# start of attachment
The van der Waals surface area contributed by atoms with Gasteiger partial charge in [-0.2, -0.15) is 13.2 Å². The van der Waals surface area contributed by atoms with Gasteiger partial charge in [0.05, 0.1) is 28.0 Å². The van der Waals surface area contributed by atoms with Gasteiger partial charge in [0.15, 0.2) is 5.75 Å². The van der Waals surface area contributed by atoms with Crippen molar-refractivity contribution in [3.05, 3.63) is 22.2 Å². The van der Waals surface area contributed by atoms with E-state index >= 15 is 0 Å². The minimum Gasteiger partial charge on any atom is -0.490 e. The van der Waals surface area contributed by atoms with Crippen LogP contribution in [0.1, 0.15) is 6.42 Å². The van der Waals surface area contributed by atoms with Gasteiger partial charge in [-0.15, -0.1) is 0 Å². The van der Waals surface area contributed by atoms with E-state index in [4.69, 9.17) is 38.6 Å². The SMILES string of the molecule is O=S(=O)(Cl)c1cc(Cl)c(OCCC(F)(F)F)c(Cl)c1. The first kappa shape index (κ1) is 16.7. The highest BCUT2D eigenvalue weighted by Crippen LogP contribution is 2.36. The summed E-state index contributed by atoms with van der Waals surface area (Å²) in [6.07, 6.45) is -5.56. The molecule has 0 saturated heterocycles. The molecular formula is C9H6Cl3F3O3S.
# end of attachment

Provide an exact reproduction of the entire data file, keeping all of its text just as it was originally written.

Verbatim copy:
The van der Waals surface area contributed by atoms with Gasteiger partial charge in [-0.2, -0.15) is 13.2 Å². The van der Waals surface area contributed by atoms with Gasteiger partial charge in [0.05, 0.1) is 28.0 Å². The van der Waals surface area contributed by atoms with Gasteiger partial charge in [0.15, 0.2) is 5.75 Å². The van der Waals surface area contributed by atoms with Crippen molar-refractivity contribution in [3.05, 3.63) is 22.2 Å². The van der Waals surface area contributed by atoms with E-state index >= 15 is 0 Å². The minimum Gasteiger partial charge on any atom is -0.490 e. The van der Waals surface area contributed by atoms with Crippen LogP contribution in [0.1, 0.15) is 6.42 Å². The van der Waals surface area contributed by atoms with Gasteiger partial charge in [-0.15, -0.1) is 0 Å². The van der Waals surface area contributed by atoms with E-state index in [4.69, 9.17) is 38.6 Å². The SMILES string of the molecule is O=S(=O)(Cl)c1cc(Cl)c(OCCC(F)(F)F)c(Cl)c1. The first kappa shape index (κ1) is 16.7. The highest BCUT2D eigenvalue weighted by Crippen LogP contribution is 2.36. The summed E-state index contributed by atoms with van der Waals surface area (Å²) in [6.07, 6.45) is -5.56. The molecule has 0 saturated heterocycles. The molecular formula is C9H6Cl3F3O3S.